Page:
10 best books of the decade: fiction and non-fiction hits of 2010s'

December 3, 2019

If the end of the year is a great occasion to take stock, then the end of the decade suits even better for such a summary. On the brink of the 2010s completion, we suggest recalling the main books of this period according to PocketBook, which became not only bestsellers, but also a mirror reflecting the trends and interests of recent years.

The Goldfinch by Donna Tartt

Who said that global recognition and success needs a lot of time to pass? Since its publication in 2013, The Goldfinch has come a long way: from rave reviews and the Pulitzer Prize for Fiction book, to the recent film adaptation with Nicole Kidman. You should not be afraid of the size of Donna Tartt's epic novel – the adventures of the protagonist named Theo are an extremely fascinating reading. The story itself brings a pleasant aftertaste and a desire to return to the pages of the novel again and again.

Sapiens: A Brief History of Humankind by Yuval Noah Harari

The Israeli historian Yuval Noah Harari has managed to nearly erase the line between serious scientific work and entertaining literature. But the main character in his book is not a person, but all humanity. In simple language and with a bunch of lively and vivid examples, Harari discusses our civilization, its development and decay, causes and effects, seemingly inconspicuous coincidences and patterns that govern our lives.

Eleanor Oliphant is Completely Fine by Gail Honeyman

How often do we convince the world around us and ourselves as well that everything is completely fine? Sometimes it's true, and sometimes... Well, you know what we mean. Eleanor Oliphant is a typical resident of modern cities. She has a boring job, dull and unremarkable colleagues, and an extremely curious mother. And besides, Eleanor feels lost and lonely. But one day she meets the man of her dreams. Gail Honeyman 's debut novel immediately became a real breakthrough, getting into the bestseller lists and receiving several prestigious awards.

Utopia for Realists: And How We Can Get There by Rutger Bregman

The author of the book is rightly considered one of the most prominent young thinkers of our time and is already placed on a par with such names as Francis Fukuyama. In the pages of his new book, Bregman discusses the options for the development of civilization, reflecting on such fantastic (at least now) concepts as universal basic income, the abolition of state borders, and a significant reduction of a working day. Sounds like utopia? Well, according to the author, we can wake up in such a world very soon.

Life After Life by Kate Atkinson

Would you like to have a chance to live your life anew, correcting mistakes, and changing the outcome of different episodes? And what about to live it again and again, until everything will be perfect? The heroine of the book will learn from her own mistakes, living in the XX century again and again and making adjustments to history. The exciting novel has achieved not only a number of literary awards but also the love of readers from around the world.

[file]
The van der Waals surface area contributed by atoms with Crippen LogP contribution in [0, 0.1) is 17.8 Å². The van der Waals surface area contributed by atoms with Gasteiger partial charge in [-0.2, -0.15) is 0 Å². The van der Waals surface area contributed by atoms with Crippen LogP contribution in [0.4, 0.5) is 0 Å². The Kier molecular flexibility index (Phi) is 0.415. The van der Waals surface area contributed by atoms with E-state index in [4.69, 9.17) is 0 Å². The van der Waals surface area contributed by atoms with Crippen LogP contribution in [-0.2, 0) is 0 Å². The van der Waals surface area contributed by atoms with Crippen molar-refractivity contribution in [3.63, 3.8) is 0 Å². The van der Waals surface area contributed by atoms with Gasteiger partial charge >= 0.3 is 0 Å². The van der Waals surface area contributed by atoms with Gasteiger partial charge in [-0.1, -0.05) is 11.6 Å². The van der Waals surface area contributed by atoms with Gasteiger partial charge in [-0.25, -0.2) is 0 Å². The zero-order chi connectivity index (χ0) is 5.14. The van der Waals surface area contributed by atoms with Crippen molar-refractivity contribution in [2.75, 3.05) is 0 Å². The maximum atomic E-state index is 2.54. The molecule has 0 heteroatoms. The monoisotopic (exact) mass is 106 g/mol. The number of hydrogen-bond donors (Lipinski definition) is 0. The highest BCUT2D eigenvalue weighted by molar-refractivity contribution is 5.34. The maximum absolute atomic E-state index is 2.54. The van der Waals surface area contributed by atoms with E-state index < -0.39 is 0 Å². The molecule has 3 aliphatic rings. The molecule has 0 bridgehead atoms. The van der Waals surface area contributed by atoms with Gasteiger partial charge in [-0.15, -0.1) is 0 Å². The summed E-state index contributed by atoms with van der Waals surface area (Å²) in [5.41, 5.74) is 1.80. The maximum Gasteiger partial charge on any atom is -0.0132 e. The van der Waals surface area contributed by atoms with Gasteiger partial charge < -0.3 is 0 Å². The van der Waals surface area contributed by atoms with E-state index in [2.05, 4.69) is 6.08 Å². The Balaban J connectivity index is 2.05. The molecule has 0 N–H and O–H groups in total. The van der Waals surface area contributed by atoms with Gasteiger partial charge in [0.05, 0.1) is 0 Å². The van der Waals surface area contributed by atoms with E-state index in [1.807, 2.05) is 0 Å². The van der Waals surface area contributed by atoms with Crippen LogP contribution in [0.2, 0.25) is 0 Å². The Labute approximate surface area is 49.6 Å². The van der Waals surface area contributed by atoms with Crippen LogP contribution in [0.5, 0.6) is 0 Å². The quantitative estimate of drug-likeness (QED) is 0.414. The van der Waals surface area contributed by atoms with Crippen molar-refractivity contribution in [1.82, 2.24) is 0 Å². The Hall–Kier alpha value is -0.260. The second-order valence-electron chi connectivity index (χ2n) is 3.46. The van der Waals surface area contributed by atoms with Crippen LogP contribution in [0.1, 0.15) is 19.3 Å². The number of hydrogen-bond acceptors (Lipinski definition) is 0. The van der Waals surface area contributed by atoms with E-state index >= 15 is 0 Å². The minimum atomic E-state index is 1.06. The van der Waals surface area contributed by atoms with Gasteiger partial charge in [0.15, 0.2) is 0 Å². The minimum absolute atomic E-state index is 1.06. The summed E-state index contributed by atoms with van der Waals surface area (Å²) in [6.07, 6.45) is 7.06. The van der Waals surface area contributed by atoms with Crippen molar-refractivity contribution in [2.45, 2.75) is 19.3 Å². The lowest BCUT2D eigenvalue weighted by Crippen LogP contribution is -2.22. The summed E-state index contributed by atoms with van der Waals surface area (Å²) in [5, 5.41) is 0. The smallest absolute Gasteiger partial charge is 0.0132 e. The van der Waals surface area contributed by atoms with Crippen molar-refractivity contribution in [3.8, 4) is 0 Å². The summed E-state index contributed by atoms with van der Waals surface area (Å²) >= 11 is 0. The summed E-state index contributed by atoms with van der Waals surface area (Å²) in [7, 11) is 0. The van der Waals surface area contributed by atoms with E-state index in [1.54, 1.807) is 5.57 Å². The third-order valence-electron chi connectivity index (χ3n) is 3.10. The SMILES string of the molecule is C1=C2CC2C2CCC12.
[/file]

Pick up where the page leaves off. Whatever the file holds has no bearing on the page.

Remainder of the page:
Why Nations Fail: The Origins of Power, Prosperity, and Poverty by Daron Acemoglu, James Robinson

One of the main books of the past decade is the popular science work on different systems of building the economy, and how they affect the fate of a single person, country, region, and sometimes the whole world. The joint book of economist Daron Acemoglu of Harvard University and political scientist James Robinson of the University of Chicago became the favorite book of Bill Gates, Mark Zuckerberg, and millions of readers from around the world.

Gone Girl by Gillian Flynn

An intriguing novel that you don’t want to put off until the last page. Of course, the book did not receive a Pulitzer or Nobel prize, but it does not claim to be. Gillian Flynn tells us an exciting and stressful story, masterfully portraying the characters and thinking out extraordinary moves that will please even the skeptics of the detective genre. And one of the true indicators of the book’s commercial success is the almost lightning-fast adaptation of the story for the big screen by David Fincher.

Thinking, Fast and Slow by Daniel Kahneman

How does our brain work during decision making? Why can the most illogical actions be successful, and carefully thought-out steps are sometimes doomed to failure? How does the way we think affects behavior and success? These and many other questions are answered by Daniel Kahneman, Nobel Laureate in Economics. He explains our decision making process with simple words, brilliant humor, and real-life examples.

My Brilliant Friend by Elena Ferrante

It’s the first part of the Neapolitan Novels series, which tells about the friendship and rivalry of two friends - Lena and Lila. The action takes place in the south of Italy, in the turbulent and vivid 1950s. A rather simple at first glance, the story captivated readers and critics who noted the mastery of the word and the atmosphere of the story. And the Guardian even included the book in the list of the best books of the last 20 years, having awarded it an honorable 11th place.

Wild: From Lost to Found on the Pacific Crest Trail by Cheryl Strayed

The fact that the book is based on the personal experience of the author scares and delights at the same time. Once realized she hit bottom, Cheryl Straid goes on a thousand miles hike through the deserted territory, risking her life every day and fleeing from the demons of her past. Wild is a story about traveling around the edge. But with a good final.

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